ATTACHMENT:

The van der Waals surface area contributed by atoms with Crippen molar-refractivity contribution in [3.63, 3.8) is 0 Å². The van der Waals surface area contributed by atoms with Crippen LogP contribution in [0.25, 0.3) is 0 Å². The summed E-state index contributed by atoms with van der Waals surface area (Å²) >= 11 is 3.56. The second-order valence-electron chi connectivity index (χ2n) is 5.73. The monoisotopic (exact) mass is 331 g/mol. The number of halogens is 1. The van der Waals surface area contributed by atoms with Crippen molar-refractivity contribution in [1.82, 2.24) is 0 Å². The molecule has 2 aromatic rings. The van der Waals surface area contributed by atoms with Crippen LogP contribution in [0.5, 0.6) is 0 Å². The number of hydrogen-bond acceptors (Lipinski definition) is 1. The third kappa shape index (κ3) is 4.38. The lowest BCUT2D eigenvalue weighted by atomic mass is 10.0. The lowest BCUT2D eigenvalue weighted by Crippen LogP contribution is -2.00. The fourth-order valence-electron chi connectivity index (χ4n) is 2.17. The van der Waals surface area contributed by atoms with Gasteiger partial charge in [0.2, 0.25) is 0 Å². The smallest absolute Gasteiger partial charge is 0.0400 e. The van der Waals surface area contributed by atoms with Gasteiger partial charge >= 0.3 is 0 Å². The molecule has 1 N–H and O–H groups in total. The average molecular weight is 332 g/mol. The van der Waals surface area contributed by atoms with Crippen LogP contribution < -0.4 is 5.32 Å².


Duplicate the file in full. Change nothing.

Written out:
The van der Waals surface area contributed by atoms with Crippen molar-refractivity contribution in [3.63, 3.8) is 0 Å². The van der Waals surface area contributed by atoms with Crippen LogP contribution in [0.25, 0.3) is 0 Å². The summed E-state index contributed by atoms with van der Waals surface area (Å²) >= 11 is 3.56. The second-order valence-electron chi connectivity index (χ2n) is 5.73. The monoisotopic (exact) mass is 331 g/mol. The number of halogens is 1. The van der Waals surface area contributed by atoms with Crippen molar-refractivity contribution in [1.82, 2.24) is 0 Å². The molecule has 2 aromatic rings. The van der Waals surface area contributed by atoms with Crippen LogP contribution in [0.5, 0.6) is 0 Å². The number of hydrogen-bond acceptors (Lipinski definition) is 1. The third kappa shape index (κ3) is 4.38. The lowest BCUT2D eigenvalue weighted by atomic mass is 10.0. The lowest BCUT2D eigenvalue weighted by Crippen LogP contribution is -2.00. The fourth-order valence-electron chi connectivity index (χ4n) is 2.17. The van der Waals surface area contributed by atoms with Gasteiger partial charge in [0.2, 0.25) is 0 Å². The smallest absolute Gasteiger partial charge is 0.0400 e. The van der Waals surface area contributed by atoms with Gasteiger partial charge >= 0.3 is 0 Å². The molecule has 1 N–H and O–H groups in total. The average molecular weight is 332 g/mol. The van der Waals surface area contributed by atoms with Crippen LogP contribution < -0.4 is 5.32 Å².